Tesla (the company), the car (Tesla's hardware product), the FSD (Tesla's software product), and the driver (Tesla's customer) are all connected. They all share data and that data goes both ways -- from the 'car+driver' to the 'company+training system' and back in the form of improvements to the hardware and software. The AI is not developed solely by the company in isolation from its customers. The technology is developed, tested, improved, updated, and distributed in real time, thanks to the constant flow of data.

Also: Generative AI can transform customer experiences. But only if you focus on other areas first

FSD is not about AI being used to improve business processes (although we assume Tesla does use AI internally to do that task). FSD is AI being used to transform the customer experience and the entire industry-experience complex of transportation. This is system-level innovation, not task- or activity-level innovation, like automating email generation.

So what can other companies learn from this example? The learning is that companies need to think of their products and their customers in the same way. 

Traditional companies must ask themselves, 'What is my hardware product, and what is my software product?' They must use software in all interactions between themselves, their products/services, and their customers, regardless of their industry. They need to push themselves hard to do this work to reimagine their products/services as software. And they need to 'datafy' everything, so that every interaction is software and generates data, and all this information goes back to the company for continuous improvement, upgrades, and distribution back to the customer. 

Also: 5 ways CIOs can manage the business demand for generative AI

Trust must be the core value for all companies competing in an AI-powered economy. Customer data is not your product. All use of customer data must be based on consent and a full understanding of how data is used to improve the overall customer experience. 

Companies also need to ask, 'What is my intelligence?' They need to build the ability to sense and respond to all the data coming in. They must use AI-based platforms, acting like decentralized nervous or fly-by-wire systems that provide SUDA capabilities, our operating loop. The platforms must sense every direct and indirect customer interaction. CRM platforms that connect marketing, sales, service, and commerce functions are part of this approach. But the products and services also need to be part of this cycle as they are key touchpoints and portals for the relationship to grow and be fostered.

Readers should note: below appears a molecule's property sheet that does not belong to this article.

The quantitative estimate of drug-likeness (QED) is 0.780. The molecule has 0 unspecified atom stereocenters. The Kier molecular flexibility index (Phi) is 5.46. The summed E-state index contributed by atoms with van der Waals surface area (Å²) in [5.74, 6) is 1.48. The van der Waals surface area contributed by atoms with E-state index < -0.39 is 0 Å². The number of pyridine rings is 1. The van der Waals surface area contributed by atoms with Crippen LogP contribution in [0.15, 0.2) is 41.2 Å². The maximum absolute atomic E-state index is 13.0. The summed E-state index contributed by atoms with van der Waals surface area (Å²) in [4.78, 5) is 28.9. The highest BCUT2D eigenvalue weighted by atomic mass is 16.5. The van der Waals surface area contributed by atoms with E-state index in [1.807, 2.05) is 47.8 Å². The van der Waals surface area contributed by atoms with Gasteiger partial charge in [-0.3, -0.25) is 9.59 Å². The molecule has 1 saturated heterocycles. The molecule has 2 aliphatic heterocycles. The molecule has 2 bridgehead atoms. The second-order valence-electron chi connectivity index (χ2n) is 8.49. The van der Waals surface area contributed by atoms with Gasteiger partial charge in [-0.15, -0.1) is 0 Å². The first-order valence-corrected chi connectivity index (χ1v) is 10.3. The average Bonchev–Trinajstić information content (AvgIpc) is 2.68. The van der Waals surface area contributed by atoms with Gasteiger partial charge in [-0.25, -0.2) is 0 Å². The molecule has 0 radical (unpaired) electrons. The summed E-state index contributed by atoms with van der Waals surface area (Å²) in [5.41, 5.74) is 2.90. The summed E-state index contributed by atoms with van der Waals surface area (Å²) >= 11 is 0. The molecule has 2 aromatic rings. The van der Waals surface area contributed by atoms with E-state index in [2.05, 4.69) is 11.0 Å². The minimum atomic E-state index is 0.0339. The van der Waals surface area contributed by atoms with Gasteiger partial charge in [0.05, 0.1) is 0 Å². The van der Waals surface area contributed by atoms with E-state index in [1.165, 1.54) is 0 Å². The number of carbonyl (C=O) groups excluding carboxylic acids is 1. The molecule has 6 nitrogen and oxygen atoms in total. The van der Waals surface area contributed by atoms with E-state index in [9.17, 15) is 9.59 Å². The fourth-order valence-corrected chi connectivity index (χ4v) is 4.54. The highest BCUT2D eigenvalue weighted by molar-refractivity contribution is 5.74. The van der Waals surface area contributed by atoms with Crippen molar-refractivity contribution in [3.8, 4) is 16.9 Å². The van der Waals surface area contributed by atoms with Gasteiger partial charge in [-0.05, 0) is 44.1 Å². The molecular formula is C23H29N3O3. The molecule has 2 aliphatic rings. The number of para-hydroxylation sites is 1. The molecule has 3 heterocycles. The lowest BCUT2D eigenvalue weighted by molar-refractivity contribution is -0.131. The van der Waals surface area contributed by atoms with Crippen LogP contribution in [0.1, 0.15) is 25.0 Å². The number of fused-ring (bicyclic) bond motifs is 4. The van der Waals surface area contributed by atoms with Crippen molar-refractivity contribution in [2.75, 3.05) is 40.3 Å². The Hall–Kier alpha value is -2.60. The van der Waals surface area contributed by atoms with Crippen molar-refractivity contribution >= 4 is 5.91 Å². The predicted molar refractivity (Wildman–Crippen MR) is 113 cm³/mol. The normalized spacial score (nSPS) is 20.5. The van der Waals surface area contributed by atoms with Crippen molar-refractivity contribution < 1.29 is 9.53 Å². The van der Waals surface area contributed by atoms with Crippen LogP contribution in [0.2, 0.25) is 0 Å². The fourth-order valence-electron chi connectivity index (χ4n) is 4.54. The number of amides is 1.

Now, obviously, this approach means different things from industry to industry. But 15 years ago, this approach would have been considered science fiction in the auto industry -- and in some parts of that industry, it still is.

Another way to ask these questions -- especially but not exclusively in B2C -- is from the customer's perspective first. What does my customer have to do now that they shouldn't have to? In what ways is my customer forced into being a machine operator (like a car driver)? How can I give my customer their freedom? How can I give them superpowers? And how can I extend accessibility to these powers to more people? The most successful product of all time globally, the smartphone, has been the one that gives more individuals more freedom or more powers, which is arguably the same thing. 

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From a Boundless perspective, companies must ask what they can do to give their customers more autonomy, mobility, and connectedness (exactly what the smartphone provides). In our book, we draw a direct link between these three boundless principles and the three universal psychological needs of autonomy, connectedness, and competence (which we relate to Mobility + Autonomy). 

Ultimately, the most important business capability in an AI-powered economy is to deliver value at the speed of need. To deliver personalized, intelligent, and relevant value as fast as needed, the company, its products and services, and its customers must have access to shared data in a trusted and value-driven model, guided by core values of trust and shared success. 

This article was co-authored by Henry King, business innovation and transformation strategy leader and co-author of Boundless: A New Mindset for Unlimited Business Success